Gamestop, Robinhood, and college students have found a connection


On January 27, the stock market was the topic of the day. Unheard of news was occurring because the stock wasn’t able to be covered. Wealth individuals and companies shorted the falling Gamestop stock, while a lot of college students bought many shares of Gamestop.

When it comes to stocks, shorting is when someone thinks a company is valued more than they are worth. Essentially an investor is selling the stock first and then attempting to buy it later at a lower price. A group on Reddit called WallStreetBets, noticed this and capitalized off of it. 

Reddit users bought these shorted shares on a stock-buying app ironically named Robinhood. Similar to the fictional character who took money from the rich and gave it to the poor.

GameStop’s stock rose 130% in a short period of time. The companies that shorted it were either going to have to cash out and lose their money or stay in and risk more money being consumed.

The investing app, Robinhood then prohibited buying any more shares of certain companies. Robinhood now is under fire for its actions. The organization’s reasoning is that they didn’t have enough money to cover the shares of the stocks. People were losing or gain an unprecedented amount of money.

Once sold, stakeholders received huge payouts. One company that had the biggest share in Gamestop sold their stocks for $2.9 billion.  Many college students have invested as much as their parent’s mortgage into these stocks. One student even paid $23,500 of student loan debt.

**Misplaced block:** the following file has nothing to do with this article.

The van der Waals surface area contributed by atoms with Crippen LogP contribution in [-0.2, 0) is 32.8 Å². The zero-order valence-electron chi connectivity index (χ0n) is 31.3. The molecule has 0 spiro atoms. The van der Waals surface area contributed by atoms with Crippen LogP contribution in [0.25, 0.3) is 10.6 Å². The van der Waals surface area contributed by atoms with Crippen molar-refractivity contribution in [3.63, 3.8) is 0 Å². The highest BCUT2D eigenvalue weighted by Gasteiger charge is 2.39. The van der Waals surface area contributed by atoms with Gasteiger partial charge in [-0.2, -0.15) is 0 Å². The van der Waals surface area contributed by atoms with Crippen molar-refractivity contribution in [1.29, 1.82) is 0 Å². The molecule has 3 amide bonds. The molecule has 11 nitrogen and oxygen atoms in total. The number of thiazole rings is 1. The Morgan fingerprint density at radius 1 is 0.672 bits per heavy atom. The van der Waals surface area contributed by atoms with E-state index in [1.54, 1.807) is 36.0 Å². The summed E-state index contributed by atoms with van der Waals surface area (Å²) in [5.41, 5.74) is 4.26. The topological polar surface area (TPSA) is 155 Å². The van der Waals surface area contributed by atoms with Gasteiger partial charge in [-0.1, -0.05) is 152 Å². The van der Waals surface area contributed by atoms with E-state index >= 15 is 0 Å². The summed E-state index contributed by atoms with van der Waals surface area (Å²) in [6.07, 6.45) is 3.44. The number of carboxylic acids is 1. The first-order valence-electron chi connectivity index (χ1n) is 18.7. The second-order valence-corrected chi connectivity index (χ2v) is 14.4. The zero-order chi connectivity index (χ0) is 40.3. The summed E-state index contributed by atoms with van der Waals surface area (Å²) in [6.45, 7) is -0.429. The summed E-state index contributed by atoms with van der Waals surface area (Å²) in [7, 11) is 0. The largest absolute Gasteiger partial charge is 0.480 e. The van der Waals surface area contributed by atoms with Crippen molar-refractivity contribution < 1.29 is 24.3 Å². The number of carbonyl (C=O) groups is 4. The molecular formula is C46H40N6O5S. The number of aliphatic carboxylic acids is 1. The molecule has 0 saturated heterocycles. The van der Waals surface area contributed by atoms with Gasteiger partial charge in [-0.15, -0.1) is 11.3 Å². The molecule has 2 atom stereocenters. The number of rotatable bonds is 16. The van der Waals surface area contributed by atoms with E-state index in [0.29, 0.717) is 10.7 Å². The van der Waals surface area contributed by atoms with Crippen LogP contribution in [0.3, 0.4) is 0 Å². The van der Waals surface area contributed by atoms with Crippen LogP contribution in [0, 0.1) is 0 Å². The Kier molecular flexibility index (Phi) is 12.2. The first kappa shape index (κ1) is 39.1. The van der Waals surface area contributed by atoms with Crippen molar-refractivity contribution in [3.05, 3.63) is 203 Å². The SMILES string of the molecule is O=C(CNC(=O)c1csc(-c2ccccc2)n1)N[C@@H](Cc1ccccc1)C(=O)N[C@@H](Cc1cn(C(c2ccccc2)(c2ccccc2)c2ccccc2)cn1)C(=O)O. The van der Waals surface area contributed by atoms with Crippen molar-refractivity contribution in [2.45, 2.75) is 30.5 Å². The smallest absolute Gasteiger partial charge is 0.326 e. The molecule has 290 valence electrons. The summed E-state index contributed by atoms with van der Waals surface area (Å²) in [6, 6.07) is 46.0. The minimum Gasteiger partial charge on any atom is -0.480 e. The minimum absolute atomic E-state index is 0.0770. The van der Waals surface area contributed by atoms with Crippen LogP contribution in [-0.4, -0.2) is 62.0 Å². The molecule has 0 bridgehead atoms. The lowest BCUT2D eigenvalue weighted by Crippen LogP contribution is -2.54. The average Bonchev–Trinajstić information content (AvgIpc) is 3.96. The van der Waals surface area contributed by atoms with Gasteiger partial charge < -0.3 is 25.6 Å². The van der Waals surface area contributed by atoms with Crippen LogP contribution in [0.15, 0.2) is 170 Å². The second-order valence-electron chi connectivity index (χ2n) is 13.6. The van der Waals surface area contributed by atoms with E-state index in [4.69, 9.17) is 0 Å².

Events like these are exciting. The payout seems larger than life. If you are thinking about investing in stocks, here’s some advice from Dr. Eller,

“If you can’t afford to lose it and can’t afford to think about it disappearing you should not be putting this money into these stocks. This is essentially like gambling. I mean it is fun, people go down to the casino, they make their bets and there is a possibility of a huge payoff. But just because you can get a big pay off, let say playing roulette, doesn’t mean you have a skill at playing roulette, you got lucky.”

This event has called into question the ethics behind the stock market. It also opens up who can be an investor. These events can be extremely risky though so don’t put all your trust in the Reddit world.

Google+ Linkedin

Written By :

Alexis Riesberg is currently a sophomore studying media studies and public relations. She is aspiring to work in digital media and share in others stories. When she isn't studying, you can find her running or work on her personal blog.

Leave a Reply